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The Morning Benders

Interview von: Matthias Rauch mit Chris Chu, am: 23.10.2010 ]

Fiel der Erstling “Talking Through Tin Cans” noch etwas ehrfürchtig und unreif aus, da man sich zu deutlich an den großen Vorbildern The Shins oder Pavement abarbeitete, ist das zweite Album „Big Echo“ deutlich eigenständiger und überzeugender ausgefallen. Zwar sind die Referenzen an besagte Bands keineswegs verschwunden, doch die Band aus Berkeley findet immer häufiger zu einer originellen Interpretation des 70er Pops, den sie sehr geschickt ins neue Jahrhundert rettet. Nach ausgiebigen Touren mit Death Cab For Cutie und The Kooks steht man mittlerweile recht sicher auf eigenen Beinen und so wird sich „Big Echo“ sicherlich in einigen Best Of-Jahreslisten wiederfinden. In unserer Reihe „Zehn Fragen an…“ sprachen wir mit Mastermind Chris Chu über die Bay Area, das Reisen und die Neil Young.

 

Musicscan: Please tell me a little bit about how The Morning Benders got started. How has the band changed for you personally since its inception?

The Morning Benders: Quite a bit has changed. I started the "band" by myself, writing songs in my room. Now we are a four piece that has traveled all over the world and plays music for a living. In some ways what we are trying to do hasn't changed much, though. We are still all about the songs. The songs are our masters. We must serve the songs. 

Musicscan: “Big Echo” marks a big development compared to your previous effort for me. Could you elaborate a bit on what you did differently? Did you approach the album any different than your debut?

The Morning Benders: We approached “Big Echo” with a very open and free attitude. The first album was rooted in a very 60s, early 70s approach, and when it came time to record “Big Echo” we knew we didn't want to do that again. We opened ourselves up to all kinds of pop music, from all eras. Any idea was fair game. As a result we ended up with something that is a lot more diverse and expansive. I think.

Musicscan: You have been on tour pretty much constantly for the last few years. What are your favorite and least favorite aspects about being on the road?

The Morning Benders: I love playing shows. Playing to a different set of people every night is amazing. Every show is different and unique. There are certain aspects of my life and routine at home that I miss. Mainly eating well and exercising. I like to be healthy, and that is hard on the road. We do our best though. We don't eat McDonalds.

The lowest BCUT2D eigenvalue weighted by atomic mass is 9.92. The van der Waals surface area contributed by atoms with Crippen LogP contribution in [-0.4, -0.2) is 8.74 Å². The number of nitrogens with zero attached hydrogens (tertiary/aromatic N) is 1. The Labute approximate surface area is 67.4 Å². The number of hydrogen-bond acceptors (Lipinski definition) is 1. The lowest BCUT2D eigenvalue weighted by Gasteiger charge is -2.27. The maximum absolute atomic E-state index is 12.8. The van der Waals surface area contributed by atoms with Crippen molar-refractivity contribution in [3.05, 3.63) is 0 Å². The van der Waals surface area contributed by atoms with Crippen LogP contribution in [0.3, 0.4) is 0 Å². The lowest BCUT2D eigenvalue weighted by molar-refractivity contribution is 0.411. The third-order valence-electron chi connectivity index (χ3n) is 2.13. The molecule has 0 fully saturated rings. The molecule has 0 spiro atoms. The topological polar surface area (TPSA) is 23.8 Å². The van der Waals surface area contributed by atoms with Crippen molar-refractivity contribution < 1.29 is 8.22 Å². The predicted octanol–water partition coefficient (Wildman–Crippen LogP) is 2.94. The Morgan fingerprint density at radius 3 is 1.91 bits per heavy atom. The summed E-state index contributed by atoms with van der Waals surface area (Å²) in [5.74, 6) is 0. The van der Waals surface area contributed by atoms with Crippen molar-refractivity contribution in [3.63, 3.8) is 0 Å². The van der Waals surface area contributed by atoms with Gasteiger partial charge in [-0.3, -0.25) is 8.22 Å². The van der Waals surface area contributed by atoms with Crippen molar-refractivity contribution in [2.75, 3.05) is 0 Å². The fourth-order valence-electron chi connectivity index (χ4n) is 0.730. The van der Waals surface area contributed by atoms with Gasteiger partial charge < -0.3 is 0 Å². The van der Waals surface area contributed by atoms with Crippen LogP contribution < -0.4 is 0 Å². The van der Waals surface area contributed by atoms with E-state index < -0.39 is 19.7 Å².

Musicscan: Being from Berkeley, I was wondering how you perceive the local music scene. What local musicians and artists inspired you? What do you particularly enjoy about living in Berkeley?

The Morning Benders: We never really felt like we were a part of any "scene" in Berkeley. We really just wanted to do our own thing. But we do absolutely love Berkeley. I love that you can go to a farmer's market any day of the week, within a mile or two. I love that you can walk 10 minutes and be out hiking in the forest. I love that you can drive over a bridge and you're in an awesome city, San Francisco. It's quite ideal.

Musicscan: How does the songwriting process work in your case? Is there one major songwriter or does everyone chip in ideas more or less equally?

The Morning Benders: I write the songs, but we all input something by the end of the process. Depending on the song, it may be completely fleshed out and arranged or, on the other end of the spectrum, completely bare bones, just a rough sketch. 

Musicscan: How do you resolve creative and personal conflicts within the band?

The Morning Benders: We don't have conflicts. 

Musicscan: What makes for the perfect song in your opinion? Have you ever achieved something like a perfect song in your opinion? How would you define a perfect song?

The Morning Benders: I have no idea. Only time will tell. I can't define them, but I can spot them when I see them. "Party in the USA" is a perfect song. 

Musicscan: What is the difference between art and entertainment in your opinion?

The Morning Benders: There is no difference in the actual end product. I guess I would distinguish between the two based on the creator's intent. But I don't really bother with intent much. I think most of the art I love, someone else might call entertainment. 

Musicscan: Did you have certain musical or aesthetic goals for the band when you started?

The Morning Benders: Just to write good songs, and try something new. If we get to the point where we have nothing new to say, we'll stop being a band.

Musicscan: Your 3 favorite records, books and films?

The Morning Benders: “On The Beach” by Neil Young, “Siddhartha” by Hermann Hesse, “400 Blows” by François Truffaut. 

Musicscan: What are some other passions in your life? What do you think you would be doing if you didn’t play music?

The Morning Benders: Making something, probably food or movies. 

Musicscan: What can we expect from The Morning Benders in the near future? Any collaborations, releases, tours planned?

The Morning Benders: I'd love to work with Dr. Luke. Nothing really planned, though.

 
 Links:
  The Morning Benders
  The Morning Benders @ Myspace
 
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